Nepal trekking from Lukla [2800m] to Kala Pattar [5545m]

Our plan is the following
Day 01: Katmandu
Day 02: Fly from Katmandu to Lukla (2800 m) – Phakding (2600 m).
Day 03: Phakding – Namche Bazar (3440 m).
Day 04: Namche Bazar.
Day 05: Namche – Phortse (3800m).
Day 06: Phortse – Pheriche (4270 m).
Day 07: Pheriche – Lobuche (4910 m).
Day 08: Lobuche – Gorakshep (5140 m) – Everest Base Camp (5364 m)
Day 09: Gorakshep – Kala Pattar (5545 m) – Dingboche (4350 m).
Day 10: Dingboche – Tengboche (3860 m).
Day 11: Tengboche – Monjo (2800 m).
Day 12: Monjo – Lukla (2800 m).
Day 13: Fly Lukla / Katmandu – Bhaktapur.
Day 14: Katmandu visit.

How to download for Free : Adobe Creative Suite 2

What a good news, If you can afford to use an old version of Adobe Creative Suite, Adove CS2, 2005 version if free under Adobe Web Site
Let’s call it an Adobe Christmas present. You just need to download a legitimate copy of each Creative Suite 2 products.

Adobe Creative Suite CS 2
Acrobat 3D
Acrobat Standard 7.0
Acrobat Pro 8.0
Audition 3.0
Photoshop Elements
Adobe Premier Pro


Writing Systems Of The World

This is a very interesting Map showing all the Writing Systems of the World.

The four main one are Latin, Arabic, Chinese and Cyrillic

Than we are having many others like Georgian, Armenian, Greek, Hebrew, Tifinagh, Amharic, Thaana, Mongolian, Japonese, Korean, Yi, Burmese, Lao, Thai, Khmer, Burginese, Sinhala, Tibetan, Oriya, Gurmikhi, Kannada, Devanagari, Telugu, Gujarati, Malayalam, Bengal, Tami, Cherokee, Inuktitut, …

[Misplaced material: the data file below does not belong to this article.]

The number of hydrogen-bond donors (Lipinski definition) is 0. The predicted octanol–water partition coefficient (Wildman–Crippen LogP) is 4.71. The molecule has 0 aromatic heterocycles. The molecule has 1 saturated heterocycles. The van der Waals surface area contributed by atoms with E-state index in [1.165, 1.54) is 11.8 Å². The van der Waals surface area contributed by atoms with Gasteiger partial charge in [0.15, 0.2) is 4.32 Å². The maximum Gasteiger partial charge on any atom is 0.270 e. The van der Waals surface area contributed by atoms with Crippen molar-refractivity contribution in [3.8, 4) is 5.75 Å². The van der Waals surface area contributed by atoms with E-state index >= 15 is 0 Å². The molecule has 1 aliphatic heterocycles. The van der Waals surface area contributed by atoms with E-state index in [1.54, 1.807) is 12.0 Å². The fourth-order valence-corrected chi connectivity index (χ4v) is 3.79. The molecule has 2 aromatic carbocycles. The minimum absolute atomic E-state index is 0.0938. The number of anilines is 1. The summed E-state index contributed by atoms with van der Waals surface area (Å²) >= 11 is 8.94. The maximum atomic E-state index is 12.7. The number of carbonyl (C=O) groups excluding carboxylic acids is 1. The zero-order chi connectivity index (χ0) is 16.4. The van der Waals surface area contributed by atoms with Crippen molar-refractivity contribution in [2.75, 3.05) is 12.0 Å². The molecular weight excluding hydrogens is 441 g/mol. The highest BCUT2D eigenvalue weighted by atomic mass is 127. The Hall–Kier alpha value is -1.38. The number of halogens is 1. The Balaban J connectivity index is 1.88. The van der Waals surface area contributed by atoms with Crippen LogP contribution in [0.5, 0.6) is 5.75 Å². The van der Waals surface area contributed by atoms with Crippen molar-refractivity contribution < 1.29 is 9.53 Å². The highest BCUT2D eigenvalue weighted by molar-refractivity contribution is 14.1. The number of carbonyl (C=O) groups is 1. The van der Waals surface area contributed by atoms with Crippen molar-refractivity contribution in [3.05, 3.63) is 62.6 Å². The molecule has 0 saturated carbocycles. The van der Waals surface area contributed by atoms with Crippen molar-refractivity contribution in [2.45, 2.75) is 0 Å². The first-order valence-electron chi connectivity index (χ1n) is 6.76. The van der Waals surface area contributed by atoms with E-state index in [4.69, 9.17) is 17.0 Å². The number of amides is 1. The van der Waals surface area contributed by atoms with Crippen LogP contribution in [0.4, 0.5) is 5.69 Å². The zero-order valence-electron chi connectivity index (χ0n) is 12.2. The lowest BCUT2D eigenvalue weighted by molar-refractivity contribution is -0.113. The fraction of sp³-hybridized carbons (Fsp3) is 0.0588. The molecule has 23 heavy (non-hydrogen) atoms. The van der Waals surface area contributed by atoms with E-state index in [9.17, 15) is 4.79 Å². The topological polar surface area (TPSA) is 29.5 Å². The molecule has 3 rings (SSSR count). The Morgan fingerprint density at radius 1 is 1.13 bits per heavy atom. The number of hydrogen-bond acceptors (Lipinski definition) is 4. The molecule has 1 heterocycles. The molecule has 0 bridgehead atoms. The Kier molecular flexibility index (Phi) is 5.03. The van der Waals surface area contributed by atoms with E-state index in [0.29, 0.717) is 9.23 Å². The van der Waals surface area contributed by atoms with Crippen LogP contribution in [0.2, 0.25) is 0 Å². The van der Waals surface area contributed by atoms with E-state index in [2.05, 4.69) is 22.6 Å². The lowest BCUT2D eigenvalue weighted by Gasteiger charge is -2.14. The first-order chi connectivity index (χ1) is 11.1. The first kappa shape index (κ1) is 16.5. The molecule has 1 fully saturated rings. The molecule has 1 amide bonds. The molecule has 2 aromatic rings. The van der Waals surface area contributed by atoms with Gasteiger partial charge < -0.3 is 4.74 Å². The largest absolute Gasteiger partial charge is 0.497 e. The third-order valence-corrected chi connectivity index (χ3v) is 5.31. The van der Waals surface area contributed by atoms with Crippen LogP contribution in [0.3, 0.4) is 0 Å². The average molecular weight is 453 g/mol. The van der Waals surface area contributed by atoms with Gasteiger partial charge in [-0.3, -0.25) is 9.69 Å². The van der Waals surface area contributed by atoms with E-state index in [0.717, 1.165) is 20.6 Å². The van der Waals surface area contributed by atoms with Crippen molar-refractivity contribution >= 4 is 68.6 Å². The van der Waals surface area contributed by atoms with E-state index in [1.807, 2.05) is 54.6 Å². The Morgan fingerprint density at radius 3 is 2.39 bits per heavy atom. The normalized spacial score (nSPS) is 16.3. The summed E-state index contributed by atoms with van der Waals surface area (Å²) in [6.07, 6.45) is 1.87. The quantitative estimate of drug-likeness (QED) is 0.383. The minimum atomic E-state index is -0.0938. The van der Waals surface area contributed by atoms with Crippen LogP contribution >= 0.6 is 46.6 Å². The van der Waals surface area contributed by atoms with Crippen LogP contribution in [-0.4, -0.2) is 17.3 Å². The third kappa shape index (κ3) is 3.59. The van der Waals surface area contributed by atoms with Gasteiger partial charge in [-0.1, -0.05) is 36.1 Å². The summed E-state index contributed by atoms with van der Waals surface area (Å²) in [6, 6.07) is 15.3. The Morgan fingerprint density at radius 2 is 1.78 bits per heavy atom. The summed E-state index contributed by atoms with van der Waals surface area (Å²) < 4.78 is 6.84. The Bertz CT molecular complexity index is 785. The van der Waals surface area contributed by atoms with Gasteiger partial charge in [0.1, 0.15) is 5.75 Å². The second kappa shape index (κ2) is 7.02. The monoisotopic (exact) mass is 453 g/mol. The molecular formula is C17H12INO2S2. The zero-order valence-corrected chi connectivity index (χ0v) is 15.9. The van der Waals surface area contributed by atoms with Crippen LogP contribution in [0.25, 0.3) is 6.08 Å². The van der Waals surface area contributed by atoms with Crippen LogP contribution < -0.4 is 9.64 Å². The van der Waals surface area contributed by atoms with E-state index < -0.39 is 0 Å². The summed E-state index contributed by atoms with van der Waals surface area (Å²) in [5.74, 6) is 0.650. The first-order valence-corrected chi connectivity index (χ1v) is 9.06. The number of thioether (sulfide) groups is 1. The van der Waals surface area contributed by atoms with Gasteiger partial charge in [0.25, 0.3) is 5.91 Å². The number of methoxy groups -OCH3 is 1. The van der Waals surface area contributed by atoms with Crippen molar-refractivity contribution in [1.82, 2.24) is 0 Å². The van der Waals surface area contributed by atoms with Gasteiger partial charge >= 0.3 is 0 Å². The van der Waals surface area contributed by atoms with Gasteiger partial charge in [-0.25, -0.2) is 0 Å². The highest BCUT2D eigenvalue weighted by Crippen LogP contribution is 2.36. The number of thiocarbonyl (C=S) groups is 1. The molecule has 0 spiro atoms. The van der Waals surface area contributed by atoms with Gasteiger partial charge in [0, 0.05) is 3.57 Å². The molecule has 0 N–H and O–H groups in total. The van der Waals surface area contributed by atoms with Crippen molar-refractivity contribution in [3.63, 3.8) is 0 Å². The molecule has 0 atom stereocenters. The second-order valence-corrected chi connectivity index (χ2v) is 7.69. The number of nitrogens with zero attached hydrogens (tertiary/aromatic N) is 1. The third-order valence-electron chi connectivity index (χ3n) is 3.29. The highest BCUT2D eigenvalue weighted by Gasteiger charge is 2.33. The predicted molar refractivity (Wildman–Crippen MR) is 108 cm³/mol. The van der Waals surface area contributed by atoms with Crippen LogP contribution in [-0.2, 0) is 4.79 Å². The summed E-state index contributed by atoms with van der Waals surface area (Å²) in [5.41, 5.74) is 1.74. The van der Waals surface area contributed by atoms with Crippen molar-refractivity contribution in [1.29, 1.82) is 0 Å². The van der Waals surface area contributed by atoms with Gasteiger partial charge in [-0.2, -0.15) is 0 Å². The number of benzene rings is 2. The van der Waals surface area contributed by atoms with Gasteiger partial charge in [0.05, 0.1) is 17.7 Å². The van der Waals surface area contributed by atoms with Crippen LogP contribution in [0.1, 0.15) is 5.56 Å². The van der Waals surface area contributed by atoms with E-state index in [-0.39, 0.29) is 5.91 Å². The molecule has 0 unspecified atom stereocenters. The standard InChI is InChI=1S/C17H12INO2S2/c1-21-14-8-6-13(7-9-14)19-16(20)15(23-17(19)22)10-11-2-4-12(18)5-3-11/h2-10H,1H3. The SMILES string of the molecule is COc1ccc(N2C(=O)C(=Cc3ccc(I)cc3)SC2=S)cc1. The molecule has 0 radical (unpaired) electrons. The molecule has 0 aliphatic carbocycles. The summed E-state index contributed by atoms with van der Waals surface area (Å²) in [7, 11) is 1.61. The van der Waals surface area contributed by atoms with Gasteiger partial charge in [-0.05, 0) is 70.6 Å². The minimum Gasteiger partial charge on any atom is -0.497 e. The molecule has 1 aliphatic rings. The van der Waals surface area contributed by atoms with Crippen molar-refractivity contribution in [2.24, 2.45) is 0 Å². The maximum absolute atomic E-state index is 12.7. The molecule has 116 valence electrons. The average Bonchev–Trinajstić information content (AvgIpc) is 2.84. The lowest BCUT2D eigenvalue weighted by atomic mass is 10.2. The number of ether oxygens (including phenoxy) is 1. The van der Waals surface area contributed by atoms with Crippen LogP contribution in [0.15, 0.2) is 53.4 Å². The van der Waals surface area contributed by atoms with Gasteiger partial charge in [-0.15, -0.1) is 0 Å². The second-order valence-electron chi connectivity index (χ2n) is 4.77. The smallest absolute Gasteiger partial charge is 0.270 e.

Writing Systems Of The World

Goodbye Dubai Burj Khalifa


When we go down from “At the Top” and leave the Burj Khalifa we can see these words

Sai an jima– Hausa

До Свидания – Russian

Adios – Spanish

مع السلامة – Arabic

Goodbye – English

 Hoşçakal – Turkish

안녕 – Korean

ගිහිල්ලා එන්නම් – Sinhala

じゃまたね – Japanese

Auf Wiedersehen – German

Arrivederci – Italian

Au Revoir – French

Hejdå – Swedish

Paalam – Filipino

Adeus – Portuguese

Selamat jalan – Malay

再见 – Chinese

अलविदा – Hindi


impossible isn’t French

The French expression “impossible n’est pas français” is actually a proverb, equivalent to “there’s no such thing as can’t” or simply “nothing is impossible.” In French, you should never say that something is impossible, because – according to the French proverb – impossible isn’t even a French word. Likewise, in English, you should never say that you “can’t” do something because the concept of “can’t” doesn’t exist. In other words, nothing is impossible and there isn’t anything you can’t do. It would make a good motivational poster in either language (if you’re into that kind of thing).


-His Highness Sheikh Mohammed bin Rashid Al Maktoum

“The word impossible is not in the leader’s dictionaries. No matter how big the challenges, strong faith, determination and resolve will overcome them.”